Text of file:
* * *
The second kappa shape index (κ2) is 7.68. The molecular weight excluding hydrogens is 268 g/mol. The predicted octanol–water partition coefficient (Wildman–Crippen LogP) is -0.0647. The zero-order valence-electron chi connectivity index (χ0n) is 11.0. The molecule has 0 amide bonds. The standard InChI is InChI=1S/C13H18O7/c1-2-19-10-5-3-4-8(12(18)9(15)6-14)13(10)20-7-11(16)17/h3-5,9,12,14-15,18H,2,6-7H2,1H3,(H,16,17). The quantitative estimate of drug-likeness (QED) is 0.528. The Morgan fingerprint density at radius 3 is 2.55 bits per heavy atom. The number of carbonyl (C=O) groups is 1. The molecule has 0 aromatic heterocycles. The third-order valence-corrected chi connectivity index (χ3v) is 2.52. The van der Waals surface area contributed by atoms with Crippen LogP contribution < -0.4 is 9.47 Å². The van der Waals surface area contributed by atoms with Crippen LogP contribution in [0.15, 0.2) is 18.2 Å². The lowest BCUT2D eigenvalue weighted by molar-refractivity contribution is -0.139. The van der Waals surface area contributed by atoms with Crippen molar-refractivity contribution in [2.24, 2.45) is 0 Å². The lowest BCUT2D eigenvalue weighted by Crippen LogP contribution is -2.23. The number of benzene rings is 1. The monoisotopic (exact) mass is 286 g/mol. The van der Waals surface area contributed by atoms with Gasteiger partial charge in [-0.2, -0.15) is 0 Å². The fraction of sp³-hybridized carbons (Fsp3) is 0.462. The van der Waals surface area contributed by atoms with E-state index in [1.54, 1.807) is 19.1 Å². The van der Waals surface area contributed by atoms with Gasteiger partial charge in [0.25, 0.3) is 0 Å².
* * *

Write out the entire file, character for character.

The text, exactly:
The second kappa shape index (κ2) is 7.68. The molecular weight excluding hydrogens is 268 g/mol. The predicted octanol–water partition coefficient (Wildman–Crippen LogP) is -0.0647. The zero-order valence-electron chi connectivity index (χ0n) is 11.0. The molecule has 0 amide bonds. The standard InChI is InChI=1S/C13H18O7/c1-2-19-10-5-3-4-8(12(18)9(15)6-14)13(10)20-7-11(16)17/h3-5,9,12,14-15,18H,2,6-7H2,1H3,(H,16,17). The quantitative estimate of drug-likeness (QED) is 0.528. The Morgan fingerprint density at radius 3 is 2.55 bits per heavy atom. The number of carbonyl (C=O) groups is 1. The molecule has 0 aromatic heterocycles. The third-order valence-corrected chi connectivity index (χ3v) is 2.52. The van der Waals surface area contributed by atoms with Crippen LogP contribution < -0.4 is 9.47 Å². The van der Waals surface area contributed by atoms with Crippen LogP contribution in [0.15, 0.2) is 18.2 Å². The lowest BCUT2D eigenvalue weighted by molar-refractivity contribution is -0.139. The van der Waals surface area contributed by atoms with Crippen molar-refractivity contribution in [2.24, 2.45) is 0 Å². The lowest BCUT2D eigenvalue weighted by Crippen LogP contribution is -2.23. The number of benzene rings is 1. The monoisotopic (exact) mass is 286 g/mol. The van der Waals surface area contributed by atoms with Gasteiger partial charge in [-0.2, -0.15) is 0 Å². The fraction of sp³-hybridized carbons (Fsp3) is 0.462. The van der Waals surface area contributed by atoms with E-state index in [1.54, 1.807) is 19.1 Å². The van der Waals surface area contributed by atoms with Gasteiger partial charge in [0.25, 0.3) is 0 Å².